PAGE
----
Stocks Move Violently As Traders Fear A Trade War & The Hawkish Fed

Stocks Move Violently - Huge Reversal On Thursday

The S&P 500 crashed Thursday morning. It bottomed at 2,624 at 11:30 AM which was a 2.83% decline. It rallied in the afternoon to close down only 0.15%.

Many of the bulls may feel like that’s a sign of a reversal. But I think it’s a sign the market is still in correction/bear market mode. These volatile swings occur when the market is falling. The biggest up days occur in bear markets.

S&P 500 needs to fall 2.35% to get to its November 23rd low. Nasdaq outperformed the S&P 500 throughout the day as it was up 0.42%. Russell 2000 fell 0.23%. VIX was up 2.15% to 21.19. The CNN fear and greed index fell from 20 to 15 which signals extreme fear.

Stocks Move Violently - Trade Uncertainty Grows

Traders are skeptical of the trade deal with China especially since the CFO of Huawei was arrested. In China’s statement some of the details on the 90 day agreement to negotiate without tariffs being raised were different than in America’s statement.

As you can see from the table below, the 90 day deadline wasn’t mentioned by China. America didn’t mention bilateral visits while China did.

China mentioned America respecting the one China policy while America didn’t. This brought a huge level of uncertainty to the potential of a deal.

When investors can’t handicap the possibilities, they sell now and ask questions later. Both China and America are seeing economic growth slow.

China’s Composite PMI was up from 50.5 to 51.9 in November, but the overall trend is down. Both sides will benefit from a deal.

Stocks Move Violently - Sector Performance

I have been following Rollins stock closely because of its high valuation. The firm is in the slow and steady pest control business, but trades at a 60 PE multiple. Something finally gave out on Thursday as its stock fell 5.65%.

Amazon stock led the market out of its crash as it was up 1.85%. With Apple and Facebook weak, Amazon and Microsoft need to do the heavy lifting to push the market higher.

The best sectors were real estate and communication services as they increased 2.66% and 1.04%. Real estate stocks love low interest rates. So do home builders, as the ITB was up 1.86%.

Financials and energy fell the most as they fell 1.44% and 1.77%. KRE regional bank index fell 0.8%. The yield curve actually steepened. But traders are still worried about the possibility of an inversion and the slowing economy.

Stocks Move Violently - Yields Fall & The Curve Steepens

10 year yield is now at 2.9% which is a 36 basis point decline from the peak in November. 2 year yield is at 2.77% which is a 20 basis point decline from its cycle high. The difference between the 2 yields is 13 basis points which means the curve steepened slightly.

With the 2 year yield falling, the Fed’s rate hikes will invert the near maturity portion of the yield curve. Somehow the Fed wants to raise rates to between 3% and 3.25% in 2019.

That would put the 2 year yield below the Fed funds rate. Of course, the market would have the 2 year yield above 3% if it believed the Fed would hike that much. If the Fed doesn’t change its dot plot at its December 19th meeting, there will be a stock market crash.

Stocks Move Violently - Bear market territory would be reached quickly.

As you can see from the chart below, the market is now expecting zero rate hikes in 2019 after the rate hike in December. If the Fed stays with 3 hikes in 2019, it will be way more hawkish than expectations.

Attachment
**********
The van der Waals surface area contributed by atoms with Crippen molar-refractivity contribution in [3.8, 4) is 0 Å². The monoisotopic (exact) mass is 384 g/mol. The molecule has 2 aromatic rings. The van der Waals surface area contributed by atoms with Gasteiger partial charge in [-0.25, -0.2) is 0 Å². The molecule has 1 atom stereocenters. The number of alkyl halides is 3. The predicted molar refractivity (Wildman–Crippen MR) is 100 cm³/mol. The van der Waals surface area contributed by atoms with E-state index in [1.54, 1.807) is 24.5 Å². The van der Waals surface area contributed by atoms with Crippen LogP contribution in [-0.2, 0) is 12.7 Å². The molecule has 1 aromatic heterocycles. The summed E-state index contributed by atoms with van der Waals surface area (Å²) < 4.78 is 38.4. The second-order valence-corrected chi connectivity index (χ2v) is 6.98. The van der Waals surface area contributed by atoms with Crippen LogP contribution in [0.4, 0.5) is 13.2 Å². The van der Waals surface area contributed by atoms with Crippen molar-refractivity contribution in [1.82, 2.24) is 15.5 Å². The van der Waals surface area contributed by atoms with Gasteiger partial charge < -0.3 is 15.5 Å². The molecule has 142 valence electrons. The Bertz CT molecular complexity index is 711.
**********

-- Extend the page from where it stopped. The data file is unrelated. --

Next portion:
Even it lowers expectations to 2 hikes, it will be very hawkish. On the other hand, it will be tough for the Fed to justify changing its dot plot by more than one hike since the labor market is so strong.

Stocks Move Violently - 72.3% Chance Of A December Hike

Currently, there is a 72.3% chance of a hike in December. I have wavered on the possibility of the hike in December. Sometimes I think the S&P 500 falling below its November low would stop a hike. Other times I figure the Fed is in too deep to turnaround.

The Fed has been guiding for a hike for months. How could it change its stance just before the meeting?

There have been some rumors that the Fed won’t hike, but nothing substantial has changed in the Fed’s rhetoric.

It’s complicated because if the Fed is expected to hike rates, stocks fall. If the Fed is expected to keep rates unchanged, the market rallies which boosts expectations for a hike.

Who knows where the odds will end up based on that scenario? The Fed isn’t afraid to invert the yield curve, but it might be afraid of the stock market volatility.

Stocks Move Violently - No Recession In The Cards?

The table below gives the bulls ammo in their battle which has gotten tough since the start of October. As you can see, only 2 of the recession indicators have been breached and 7 are green.

When the 10/2 year differential falls another 13 basis points, it will only be the 3rd of 10 indicators to signal a recession is coming. When it does invert, a recession occurs on average 17 months later. That would mean there will be a recession in mid-2020.

The question now is if stocks should sell off in December 2018 because there could be a recession in 1.5 years. If stocks sell off now, there won’t be a big decline during the recession.

Usually, stocks fall during recessions, not a couple years before them. However, the Nasdaq peaked in March 2000, but the recession started in March 2001.

Stocks Move Violently - Conclusion

The stock market was very volatile on Thursday. The market knows the Fed meeting will be pivotal. Bulls are hoping the Fed pauses rate hikes after the one in December. Plus, the Fed could invert the yield curve even if the December hike is the last one of the cycle. It may have overestimated the neutral rate.

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